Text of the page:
So if Hillary captures the nomination, it's easy to see how Stein might become the default setting for disaffected Berners feeling lukewarm at best about sending a Clinton (let alone two) back to the White House. Stein received 470,000 votes as the Green Party candidate in 2012 — the highest number ever for a female U.S. presidential candidate. That number is well shy of Nader's 2.9 million votes as the Green candidate in 2000 (and, of course, only about 60 million or so short of what it takes to win the White House), but given the remarkable surge this year in electoral enthusiasm from the left, it's plausible that Stein could reach and perhaps surpass Nader's national mark in the general election. She has already been pitching her campaign as "plan B" for Bernie supporters. And she has made no secret of her willingness to join forces with Sanders, presumably on the Green ticket. In our conversation she points out that while Bernie has never been openly allied with the Greens, his brother (and fellow Brooklyn native) Larry Sanders is a leading figure in England's Green Party.
To date, Stein has heard only crickets from Vermont. When asked about an alliance with the Greens earlier this month in California, Bernie neither rejected nor embraced the idea. The Greens' national convention starts one week after the DNC, in Houston — which means Bernie could be feeling relatively...available. A Sanders-Stein ticket is not out of the question.
In the meantime, Stein will be formally nominated as the Greens' candidate at the New York State party convention on June 11 in Troy. And while Stein and the Greens will be hard-pressed to turn their critique into digestible soundbites, she remains a compelling candidate, at least for activist voters.
But even some sympathetic observers wonder whether the Greens are ready for prime time. "They still haven't shown that they are a serious party," says Doug Henwood, veteran left-wing economist and leading Hillary critic. Rather than focus on national campaigns, he says, the Greens should be targeting local, winnable races. A Green New Deal is necessary, Henwood agrees, but he cautions that the Democratic leadership is firmly against any sizable expansion of the public-sector workforce (even in the depths of the 2009 recession, Obama never pushed a New Deal–style jobs program).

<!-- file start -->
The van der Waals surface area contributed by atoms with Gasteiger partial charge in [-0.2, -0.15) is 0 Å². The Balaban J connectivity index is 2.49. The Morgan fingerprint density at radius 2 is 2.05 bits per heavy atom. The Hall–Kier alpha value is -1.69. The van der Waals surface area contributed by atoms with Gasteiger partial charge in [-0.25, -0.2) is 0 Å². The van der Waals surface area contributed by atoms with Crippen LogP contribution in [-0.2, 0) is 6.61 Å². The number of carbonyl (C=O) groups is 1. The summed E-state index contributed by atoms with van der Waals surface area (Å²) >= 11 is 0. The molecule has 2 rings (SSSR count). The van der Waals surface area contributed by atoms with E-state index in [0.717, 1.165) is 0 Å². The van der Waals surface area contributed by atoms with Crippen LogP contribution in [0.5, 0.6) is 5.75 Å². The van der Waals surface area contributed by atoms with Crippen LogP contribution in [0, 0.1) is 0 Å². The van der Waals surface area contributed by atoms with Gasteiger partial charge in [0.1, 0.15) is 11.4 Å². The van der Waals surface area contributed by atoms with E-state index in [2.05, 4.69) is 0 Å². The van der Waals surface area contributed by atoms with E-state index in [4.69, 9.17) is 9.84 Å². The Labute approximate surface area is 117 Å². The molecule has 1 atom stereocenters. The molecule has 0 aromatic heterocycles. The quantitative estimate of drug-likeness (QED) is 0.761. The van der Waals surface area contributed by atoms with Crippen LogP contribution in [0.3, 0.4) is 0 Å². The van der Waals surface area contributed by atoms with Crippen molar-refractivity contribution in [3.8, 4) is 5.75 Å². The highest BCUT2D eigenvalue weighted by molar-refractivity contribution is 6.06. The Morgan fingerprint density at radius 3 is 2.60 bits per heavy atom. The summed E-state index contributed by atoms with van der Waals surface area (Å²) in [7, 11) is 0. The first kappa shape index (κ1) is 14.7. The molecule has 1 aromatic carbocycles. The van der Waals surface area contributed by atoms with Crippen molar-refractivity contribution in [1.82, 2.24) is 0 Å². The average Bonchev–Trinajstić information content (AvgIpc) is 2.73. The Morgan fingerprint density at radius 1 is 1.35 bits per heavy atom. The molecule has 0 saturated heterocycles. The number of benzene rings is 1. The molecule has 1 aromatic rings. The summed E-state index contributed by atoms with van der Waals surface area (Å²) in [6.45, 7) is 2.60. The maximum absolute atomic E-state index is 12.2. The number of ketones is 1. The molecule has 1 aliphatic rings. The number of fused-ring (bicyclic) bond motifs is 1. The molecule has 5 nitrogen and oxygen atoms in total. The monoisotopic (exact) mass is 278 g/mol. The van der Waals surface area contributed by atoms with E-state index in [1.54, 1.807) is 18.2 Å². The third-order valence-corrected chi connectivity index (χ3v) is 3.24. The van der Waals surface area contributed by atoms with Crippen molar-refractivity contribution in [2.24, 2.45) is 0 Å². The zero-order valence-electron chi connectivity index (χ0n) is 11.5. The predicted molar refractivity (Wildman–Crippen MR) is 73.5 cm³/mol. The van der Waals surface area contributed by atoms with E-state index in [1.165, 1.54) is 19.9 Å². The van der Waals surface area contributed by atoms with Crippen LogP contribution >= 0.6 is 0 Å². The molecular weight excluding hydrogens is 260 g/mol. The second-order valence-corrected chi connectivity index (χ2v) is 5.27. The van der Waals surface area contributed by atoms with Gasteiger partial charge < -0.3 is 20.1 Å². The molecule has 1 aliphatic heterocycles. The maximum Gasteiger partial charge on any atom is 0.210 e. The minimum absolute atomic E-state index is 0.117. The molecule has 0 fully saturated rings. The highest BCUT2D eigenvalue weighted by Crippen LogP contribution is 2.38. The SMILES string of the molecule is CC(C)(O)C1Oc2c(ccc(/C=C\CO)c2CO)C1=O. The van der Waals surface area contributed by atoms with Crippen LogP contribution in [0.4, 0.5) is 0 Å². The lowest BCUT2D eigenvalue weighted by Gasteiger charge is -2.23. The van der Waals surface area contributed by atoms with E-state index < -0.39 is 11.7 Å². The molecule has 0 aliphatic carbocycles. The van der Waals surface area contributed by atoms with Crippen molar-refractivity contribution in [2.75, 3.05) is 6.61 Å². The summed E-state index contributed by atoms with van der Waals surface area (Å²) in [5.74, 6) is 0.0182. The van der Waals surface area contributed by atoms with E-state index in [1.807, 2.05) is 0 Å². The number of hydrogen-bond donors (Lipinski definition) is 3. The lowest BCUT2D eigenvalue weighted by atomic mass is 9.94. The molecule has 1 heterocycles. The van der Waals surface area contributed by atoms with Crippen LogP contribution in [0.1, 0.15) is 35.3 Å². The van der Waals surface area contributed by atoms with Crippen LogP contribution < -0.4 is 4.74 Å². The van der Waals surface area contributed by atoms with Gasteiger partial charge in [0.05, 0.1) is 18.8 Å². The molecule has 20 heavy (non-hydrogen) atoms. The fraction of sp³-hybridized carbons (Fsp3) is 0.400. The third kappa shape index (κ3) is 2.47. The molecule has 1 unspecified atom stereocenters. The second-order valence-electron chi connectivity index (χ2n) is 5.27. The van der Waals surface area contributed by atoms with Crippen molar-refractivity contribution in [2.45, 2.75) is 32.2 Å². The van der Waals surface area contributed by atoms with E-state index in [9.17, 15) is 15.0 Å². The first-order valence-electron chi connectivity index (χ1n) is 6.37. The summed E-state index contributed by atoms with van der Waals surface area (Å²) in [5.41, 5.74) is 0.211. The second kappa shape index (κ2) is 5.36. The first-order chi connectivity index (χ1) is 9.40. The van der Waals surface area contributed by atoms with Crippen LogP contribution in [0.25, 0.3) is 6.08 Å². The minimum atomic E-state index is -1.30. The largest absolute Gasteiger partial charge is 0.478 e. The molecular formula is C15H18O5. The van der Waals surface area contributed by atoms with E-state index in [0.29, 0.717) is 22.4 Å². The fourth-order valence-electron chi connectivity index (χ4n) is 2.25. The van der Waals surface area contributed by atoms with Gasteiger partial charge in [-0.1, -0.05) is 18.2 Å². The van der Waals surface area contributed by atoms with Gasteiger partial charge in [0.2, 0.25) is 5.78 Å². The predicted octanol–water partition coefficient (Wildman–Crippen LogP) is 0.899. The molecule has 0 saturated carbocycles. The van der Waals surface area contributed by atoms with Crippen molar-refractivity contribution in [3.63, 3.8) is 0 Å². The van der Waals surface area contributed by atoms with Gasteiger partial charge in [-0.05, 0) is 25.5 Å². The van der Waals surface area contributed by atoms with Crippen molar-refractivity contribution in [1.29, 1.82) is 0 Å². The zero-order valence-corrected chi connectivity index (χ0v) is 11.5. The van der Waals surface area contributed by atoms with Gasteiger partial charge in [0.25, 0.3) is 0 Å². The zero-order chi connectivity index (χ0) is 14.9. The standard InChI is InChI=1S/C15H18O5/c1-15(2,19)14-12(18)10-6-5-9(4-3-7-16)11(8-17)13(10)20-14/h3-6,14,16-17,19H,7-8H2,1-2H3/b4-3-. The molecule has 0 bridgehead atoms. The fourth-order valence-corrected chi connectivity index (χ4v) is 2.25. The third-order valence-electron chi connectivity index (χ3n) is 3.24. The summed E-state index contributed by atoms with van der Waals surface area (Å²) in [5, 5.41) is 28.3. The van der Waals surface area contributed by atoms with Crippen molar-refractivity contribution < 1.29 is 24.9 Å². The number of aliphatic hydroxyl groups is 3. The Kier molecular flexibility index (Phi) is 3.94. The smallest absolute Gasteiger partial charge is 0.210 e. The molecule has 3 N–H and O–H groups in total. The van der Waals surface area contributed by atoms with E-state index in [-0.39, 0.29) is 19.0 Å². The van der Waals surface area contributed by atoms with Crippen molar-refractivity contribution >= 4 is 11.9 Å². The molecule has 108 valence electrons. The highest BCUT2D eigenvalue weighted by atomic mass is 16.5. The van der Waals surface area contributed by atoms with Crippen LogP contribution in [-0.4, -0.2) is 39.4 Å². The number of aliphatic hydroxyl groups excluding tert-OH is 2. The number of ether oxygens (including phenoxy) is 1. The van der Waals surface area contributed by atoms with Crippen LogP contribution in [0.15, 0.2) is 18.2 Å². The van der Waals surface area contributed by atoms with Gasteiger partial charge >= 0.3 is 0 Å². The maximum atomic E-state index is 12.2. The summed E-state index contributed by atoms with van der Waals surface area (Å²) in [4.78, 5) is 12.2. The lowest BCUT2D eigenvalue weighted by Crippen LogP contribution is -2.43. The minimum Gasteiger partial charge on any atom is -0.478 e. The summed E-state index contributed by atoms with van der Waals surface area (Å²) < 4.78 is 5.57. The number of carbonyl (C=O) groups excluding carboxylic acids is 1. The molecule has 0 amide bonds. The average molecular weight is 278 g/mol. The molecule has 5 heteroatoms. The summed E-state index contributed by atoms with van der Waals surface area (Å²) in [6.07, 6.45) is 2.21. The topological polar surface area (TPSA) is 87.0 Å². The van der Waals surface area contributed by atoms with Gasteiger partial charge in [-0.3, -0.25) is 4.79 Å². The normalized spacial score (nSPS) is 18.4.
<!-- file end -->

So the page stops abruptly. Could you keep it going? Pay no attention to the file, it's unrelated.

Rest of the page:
Elizabeth Yeampierre, executive director of UPROSE, the Sunset Park–based climate justice group, is concerned about the Greens' weak efforts in organizing among people of color. Given that the U.S. will be a majority-minority country in the next few decades, Yeampierre says, "folks on the ground need to be on the front lines of agenda-setting." Stein's running mate in 2012 was Cheri Honkala, a Native American with a track record of organizing the poor in Philadelphia, but Yeampierre wants to see more comparable work in Brooklyn.
Stein is undeterred, and her campaign is definitely not built on the idea that the Democrats will move leftward. "Clintonism created Trump," she notes, pointing to voter discontent caused by the era of NAFTA and bank deregulation. "The lesser of two evils paves the way for greater evils," she adds, which suggests that she is more than willing to play a spoiler role. Such statements will drive the Clintonites bonkers, but Krugman and company also will have a hard time pegging Stein, who, importantly, does not call herself a socialist. "I'm a physician, not a politician," she says.
During our tour of Gowanus, we stop in at Big Reuse, a salvaged-goods emporium. There, Stein chats up an employee named Lavelle, an inquisitive 21-year-old from the Bronx. She listens intently as Lavelle describes the history of the organization, an early "green business" in Brooklyn. Then Stein begins talking up her plan to relieve the nation's 43 million indebted college students of their burden.
"That's one of the main reasons why I'm running for president," she says.
"Kinda like Hillary Clinton?" Lavelle replies.
"Yes," Stein says. "But a good one."